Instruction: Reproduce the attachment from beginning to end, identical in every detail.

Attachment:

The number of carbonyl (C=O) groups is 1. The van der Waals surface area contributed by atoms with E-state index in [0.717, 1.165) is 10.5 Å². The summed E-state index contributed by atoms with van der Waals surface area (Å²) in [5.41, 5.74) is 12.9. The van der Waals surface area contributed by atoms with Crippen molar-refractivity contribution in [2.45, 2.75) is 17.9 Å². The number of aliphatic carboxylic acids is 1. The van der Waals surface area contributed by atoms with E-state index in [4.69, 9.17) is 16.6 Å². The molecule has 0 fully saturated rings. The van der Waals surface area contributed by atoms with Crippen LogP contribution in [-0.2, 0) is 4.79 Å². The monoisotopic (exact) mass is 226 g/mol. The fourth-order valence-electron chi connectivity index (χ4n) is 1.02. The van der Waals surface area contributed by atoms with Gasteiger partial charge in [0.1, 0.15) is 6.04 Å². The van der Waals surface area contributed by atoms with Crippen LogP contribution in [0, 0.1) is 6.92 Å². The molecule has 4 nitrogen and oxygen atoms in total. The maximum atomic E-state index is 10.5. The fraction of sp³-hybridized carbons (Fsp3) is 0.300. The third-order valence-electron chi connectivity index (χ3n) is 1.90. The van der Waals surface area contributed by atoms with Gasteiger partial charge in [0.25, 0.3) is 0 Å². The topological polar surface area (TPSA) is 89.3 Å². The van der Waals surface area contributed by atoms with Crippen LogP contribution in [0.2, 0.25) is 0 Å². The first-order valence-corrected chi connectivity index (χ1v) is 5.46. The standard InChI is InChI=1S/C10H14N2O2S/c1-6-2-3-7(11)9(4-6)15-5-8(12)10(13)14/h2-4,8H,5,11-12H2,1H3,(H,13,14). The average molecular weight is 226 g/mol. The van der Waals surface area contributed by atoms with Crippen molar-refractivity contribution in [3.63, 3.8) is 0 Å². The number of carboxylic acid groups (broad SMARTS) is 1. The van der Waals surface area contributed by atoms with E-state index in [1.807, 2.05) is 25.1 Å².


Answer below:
The number of carbonyl (C=O) groups is 1. The van der Waals surface area contributed by atoms with E-state index in [0.717, 1.165) is 10.5 Å². The summed E-state index contributed by atoms with van der Waals surface area (Å²) in [5.41, 5.74) is 12.9. The van der Waals surface area contributed by atoms with Crippen molar-refractivity contribution in [2.45, 2.75) is 17.9 Å². The number of aliphatic carboxylic acids is 1. The van der Waals surface area contributed by atoms with E-state index in [4.69, 9.17) is 16.6 Å². The molecule has 0 fully saturated rings. The van der Waals surface area contributed by atoms with Crippen LogP contribution in [-0.2, 0) is 4.79 Å². The monoisotopic (exact) mass is 226 g/mol. The fourth-order valence-electron chi connectivity index (χ4n) is 1.02. The van der Waals surface area contributed by atoms with Gasteiger partial charge in [0.1, 0.15) is 6.04 Å². The van der Waals surface area contributed by atoms with Crippen LogP contribution in [0, 0.1) is 6.92 Å². The molecule has 4 nitrogen and oxygen atoms in total. The maximum atomic E-state index is 10.5. The fraction of sp³-hybridized carbons (Fsp3) is 0.300. The third-order valence-electron chi connectivity index (χ3n) is 1.90. The van der Waals surface area contributed by atoms with Gasteiger partial charge in [0.25, 0.3) is 0 Å². The topological polar surface area (TPSA) is 89.3 Å². The van der Waals surface area contributed by atoms with Crippen LogP contribution in [0.2, 0.25) is 0 Å². The first-order valence-corrected chi connectivity index (χ1v) is 5.46. The standard InChI is InChI=1S/C10H14N2O2S/c1-6-2-3-7(11)9(4-6)15-5-8(12)10(13)14/h2-4,8H,5,11-12H2,1H3,(H,13,14). The average molecular weight is 226 g/mol. The van der Waals surface area contributed by atoms with Crippen molar-refractivity contribution in [3.63, 3.8) is 0 Å². The number of carboxylic acid groups (broad SMARTS) is 1. The van der Waals surface area contributed by atoms with E-state index in [1.807, 2.05) is 25.1 Å².